In the electron microscope research, MBIR was used to take images of tiny beads called aluminum nanoparticles.
"We are getting reconstruction quality that's dramatically better than was possible before, and we think we can improve it even further," Bouman said.
Improved resolution could help researchers design the next generation of nanocomposites for applications such as fuel cells and transparent coatings.
The paper was authored by Purdue doctoral student Singanallur Venkatakrishnan; U.S. Air Force Research Laboratory researchers Lawrence Drummy and Jeff Simmons; Michael Jackson, a researcher from BlueQuartz Software; Carnegie Mellon University researcher Marc De Graef; and Bouman. A tutorial article also appeared in January in the journal Current Radiological Reports.
The models and algorithms in MBIR apply probability computations to extract the correct information, much as people use logical assumptions to draw conclusions.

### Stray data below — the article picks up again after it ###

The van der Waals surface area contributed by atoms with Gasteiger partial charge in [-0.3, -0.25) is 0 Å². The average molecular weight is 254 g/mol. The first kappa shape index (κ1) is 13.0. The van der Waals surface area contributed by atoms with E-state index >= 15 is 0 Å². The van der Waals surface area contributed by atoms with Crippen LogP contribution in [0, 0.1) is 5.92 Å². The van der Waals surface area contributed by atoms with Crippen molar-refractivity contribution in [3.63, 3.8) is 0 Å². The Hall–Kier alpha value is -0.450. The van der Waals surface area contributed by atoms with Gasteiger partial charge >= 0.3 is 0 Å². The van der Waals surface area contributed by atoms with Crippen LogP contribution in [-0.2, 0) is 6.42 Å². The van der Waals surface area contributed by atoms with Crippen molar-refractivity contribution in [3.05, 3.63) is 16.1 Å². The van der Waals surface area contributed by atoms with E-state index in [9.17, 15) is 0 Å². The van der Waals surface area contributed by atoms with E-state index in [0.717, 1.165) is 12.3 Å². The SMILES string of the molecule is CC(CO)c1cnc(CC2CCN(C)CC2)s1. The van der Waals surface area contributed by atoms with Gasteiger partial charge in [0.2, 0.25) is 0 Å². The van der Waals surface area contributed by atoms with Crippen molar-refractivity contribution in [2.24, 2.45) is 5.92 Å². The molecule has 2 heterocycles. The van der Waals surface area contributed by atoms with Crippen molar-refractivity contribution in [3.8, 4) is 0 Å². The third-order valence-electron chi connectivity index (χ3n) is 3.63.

"You search all possible data to find what you are looking for," Bouman said. "This is how people solve problems. You saw Bob yesterday at the store; you wonder where he was coming from. Well, you determine that he was probably coming from work because you have some probabilistic models in your mind. You know he probably wasn't coming from San Francisco because Bob doesn't go to San Francisco very often, etc."
MBIR also could bring more affordable CT scanners for airport screening. In conventional scanners, an X-ray source rotates at high speed around a chamber, capturing cross section images of luggage placed inside the c
|Contact: Emil Venere|